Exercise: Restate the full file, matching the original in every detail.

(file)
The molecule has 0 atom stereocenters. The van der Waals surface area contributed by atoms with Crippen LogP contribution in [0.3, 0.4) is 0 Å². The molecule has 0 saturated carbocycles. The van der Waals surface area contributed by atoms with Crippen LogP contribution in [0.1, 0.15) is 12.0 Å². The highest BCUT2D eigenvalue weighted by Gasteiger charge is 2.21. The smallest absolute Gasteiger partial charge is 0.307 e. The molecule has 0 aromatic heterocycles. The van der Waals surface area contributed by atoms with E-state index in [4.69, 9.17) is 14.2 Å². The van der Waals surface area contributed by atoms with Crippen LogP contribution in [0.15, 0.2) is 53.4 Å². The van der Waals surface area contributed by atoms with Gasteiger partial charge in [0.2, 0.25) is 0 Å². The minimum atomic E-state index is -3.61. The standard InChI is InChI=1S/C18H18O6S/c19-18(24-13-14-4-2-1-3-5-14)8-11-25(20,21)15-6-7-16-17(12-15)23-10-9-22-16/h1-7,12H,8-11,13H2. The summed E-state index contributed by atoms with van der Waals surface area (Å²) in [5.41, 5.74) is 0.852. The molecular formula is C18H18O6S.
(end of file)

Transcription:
The molecule has 0 atom stereocenters. The van der Waals surface area contributed by atoms with Crippen LogP contribution in [0.3, 0.4) is 0 Å². The molecule has 0 saturated carbocycles. The van der Waals surface area contributed by atoms with Crippen LogP contribution in [0.1, 0.15) is 12.0 Å². The highest BCUT2D eigenvalue weighted by Gasteiger charge is 2.21. The smallest absolute Gasteiger partial charge is 0.307 e. The molecule has 0 aromatic heterocycles. The van der Waals surface area contributed by atoms with E-state index in [4.69, 9.17) is 14.2 Å². The van der Waals surface area contributed by atoms with Crippen LogP contribution in [0.15, 0.2) is 53.4 Å². The van der Waals surface area contributed by atoms with Gasteiger partial charge in [0.2, 0.25) is 0 Å². The minimum atomic E-state index is -3.61. The standard InChI is InChI=1S/C18H18O6S/c19-18(24-13-14-4-2-1-3-5-14)8-11-25(20,21)15-6-7-16-17(12-15)23-10-9-22-16/h1-7,12H,8-11,13H2. The summed E-state index contributed by atoms with van der Waals surface area (Å²) in [5.41, 5.74) is 0.852. The molecular formula is C18H18O6S.